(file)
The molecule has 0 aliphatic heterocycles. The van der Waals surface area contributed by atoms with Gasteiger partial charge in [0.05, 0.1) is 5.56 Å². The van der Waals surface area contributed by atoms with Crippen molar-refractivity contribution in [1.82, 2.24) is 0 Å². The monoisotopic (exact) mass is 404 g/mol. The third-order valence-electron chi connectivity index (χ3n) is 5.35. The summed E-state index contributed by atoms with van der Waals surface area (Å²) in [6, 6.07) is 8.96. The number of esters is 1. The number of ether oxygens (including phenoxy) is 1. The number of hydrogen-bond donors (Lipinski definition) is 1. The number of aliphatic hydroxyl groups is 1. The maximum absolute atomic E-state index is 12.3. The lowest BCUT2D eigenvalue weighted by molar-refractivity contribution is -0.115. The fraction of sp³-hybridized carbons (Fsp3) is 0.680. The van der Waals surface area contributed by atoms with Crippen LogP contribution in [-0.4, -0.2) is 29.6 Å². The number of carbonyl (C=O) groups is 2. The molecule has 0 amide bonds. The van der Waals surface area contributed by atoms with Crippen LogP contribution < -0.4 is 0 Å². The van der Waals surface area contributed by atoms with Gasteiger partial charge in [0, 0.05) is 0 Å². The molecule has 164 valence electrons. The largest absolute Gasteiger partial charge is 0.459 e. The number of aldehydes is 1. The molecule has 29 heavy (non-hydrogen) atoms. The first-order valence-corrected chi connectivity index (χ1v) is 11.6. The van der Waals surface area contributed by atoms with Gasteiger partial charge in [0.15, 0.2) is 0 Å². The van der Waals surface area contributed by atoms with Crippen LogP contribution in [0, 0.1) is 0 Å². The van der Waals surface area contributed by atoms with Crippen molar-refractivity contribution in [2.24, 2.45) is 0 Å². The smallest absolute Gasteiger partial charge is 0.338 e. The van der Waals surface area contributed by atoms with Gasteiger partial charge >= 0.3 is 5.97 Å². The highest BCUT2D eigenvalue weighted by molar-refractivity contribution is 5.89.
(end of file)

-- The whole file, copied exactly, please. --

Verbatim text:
The molecule has 0 aliphatic heterocycles. The van der Waals surface area contributed by atoms with Gasteiger partial charge in [0.05, 0.1) is 5.56 Å². The van der Waals surface area contributed by atoms with Crippen molar-refractivity contribution in [1.82, 2.24) is 0 Å². The monoisotopic (exact) mass is 404 g/mol. The third-order valence-electron chi connectivity index (χ3n) is 5.35. The summed E-state index contributed by atoms with van der Waals surface area (Å²) in [6, 6.07) is 8.96. The number of esters is 1. The number of ether oxygens (including phenoxy) is 1. The number of hydrogen-bond donors (Lipinski definition) is 1. The number of aliphatic hydroxyl groups is 1. The maximum absolute atomic E-state index is 12.3. The lowest BCUT2D eigenvalue weighted by molar-refractivity contribution is -0.115. The fraction of sp³-hybridized carbons (Fsp3) is 0.680. The van der Waals surface area contributed by atoms with Crippen LogP contribution in [-0.4, -0.2) is 29.6 Å². The number of carbonyl (C=O) groups is 2. The molecule has 0 amide bonds. The van der Waals surface area contributed by atoms with Crippen LogP contribution < -0.4 is 0 Å². The van der Waals surface area contributed by atoms with Gasteiger partial charge in [0, 0.05) is 0 Å². The molecule has 164 valence electrons. The largest absolute Gasteiger partial charge is 0.459 e. The number of aldehydes is 1. The molecule has 29 heavy (non-hydrogen) atoms. The first-order valence-corrected chi connectivity index (χ1v) is 11.6. The van der Waals surface area contributed by atoms with Gasteiger partial charge in [0.15, 0.2) is 0 Å². The van der Waals surface area contributed by atoms with Crippen LogP contribution in [0, 0.1) is 0 Å². The van der Waals surface area contributed by atoms with Crippen molar-refractivity contribution in [2.24, 2.45) is 0 Å². The smallest absolute Gasteiger partial charge is 0.338 e. The van der Waals surface area contributed by atoms with Gasteiger partial charge >= 0.3 is 5.97 Å². The highest BCUT2D eigenvalue weighted by molar-refractivity contribution is 5.89.